Reviews by BelowTheSun
A Good Omen For Season 2BelowTheSun | July 10, 2013 | Review of The Walking Dead: 400 Days
Season 1 of The Walking Dead succeeded on the strength of its characters. Everyone in the game felt fleshed out, real, and most importantly, relatable. The success of season 2 will equally depend on the writing and characters, so this piece of DLC can be looked at as a 'preview' of sorts, an indication of whether Telltale can create more original characters - and it seems that they can.
400 Days is a single episode made up of five short stories, all standing on their own until they come together in a epilogue. Each focuses on a different, brand new character as they try to survive in the world of The Walking Dead. The gameplay is identical to the parent game - simple point-and-click adventuring, dialogue choices and quick-time events. It all works, and the art style is wonderfully immersive and reminiscent of the comic books it's based on, rather than the TV show.
Some of the stories have more impact than others, and it is very short, but overall 400 Days is a resounding success, and a good sign that the full second season of this surprisingly fantastic game will live up to its predecessor.
The Most Complex Total War Game YetBelowTheSun | July 5, 2013 | Review of Empire: Total War
Empire: Total War is absolutely huge. So many factions, so many units, so many ways to play. Almost too many - starting a game can be very intimidating. Which units do I recruit first? What do I build? Who do I ally myself with? These are the kinds of questions that have been asked in every Total War game, but in Empire getting it right really, really matters.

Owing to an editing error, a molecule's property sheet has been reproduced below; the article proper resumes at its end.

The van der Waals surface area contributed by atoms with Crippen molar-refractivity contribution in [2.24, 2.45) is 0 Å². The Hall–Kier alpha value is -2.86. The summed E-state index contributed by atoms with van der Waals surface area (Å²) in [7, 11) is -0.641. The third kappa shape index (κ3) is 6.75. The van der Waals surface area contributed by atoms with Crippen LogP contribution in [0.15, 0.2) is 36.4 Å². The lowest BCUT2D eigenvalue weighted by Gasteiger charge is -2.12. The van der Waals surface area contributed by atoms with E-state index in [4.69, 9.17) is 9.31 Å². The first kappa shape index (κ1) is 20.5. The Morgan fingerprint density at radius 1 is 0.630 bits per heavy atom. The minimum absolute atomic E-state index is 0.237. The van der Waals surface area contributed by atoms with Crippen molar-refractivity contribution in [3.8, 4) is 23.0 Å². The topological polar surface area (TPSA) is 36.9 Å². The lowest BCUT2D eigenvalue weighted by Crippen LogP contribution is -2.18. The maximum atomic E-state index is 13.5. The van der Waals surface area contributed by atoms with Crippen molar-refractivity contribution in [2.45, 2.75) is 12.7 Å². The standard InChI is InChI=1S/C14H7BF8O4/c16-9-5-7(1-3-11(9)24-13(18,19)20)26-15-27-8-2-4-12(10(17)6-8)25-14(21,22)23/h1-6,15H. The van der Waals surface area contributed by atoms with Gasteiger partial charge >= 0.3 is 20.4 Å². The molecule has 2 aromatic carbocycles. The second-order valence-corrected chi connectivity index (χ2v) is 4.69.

If you're familiar with the Total War games, you'll know the basic gameplay and structure of Empire. Strategic maneuvers take place on the campaign map, on which you move around armies, fleets, and lay siege to settlements. The campaign map here is huge. Divided into three sections, you can take the fight to Europe, as usual, and now America and India. Each region has its strengths and weaknesses, and the decisions you make early on in where to take your armies could make or break the campaign. India is extremely wealthy, so you might want to attack the continent early on - but you'll face a long, hard battle with the native factions. The strategic play has always been a highlight of the Total War series, and Empire is no exception.
The battles in Empire have moved away from the melee-based battles of Rome and Medieval. Gone are the days when you could just throw several units armed with swords at each other and watched the big blob of men fight - now, most of your troops will be armed with guns, placing a greater emphasis on troop placement and movement. It's undeniably more complicated than ever before, which may put some off, but once you nail the tactics down it's immensely rewarding.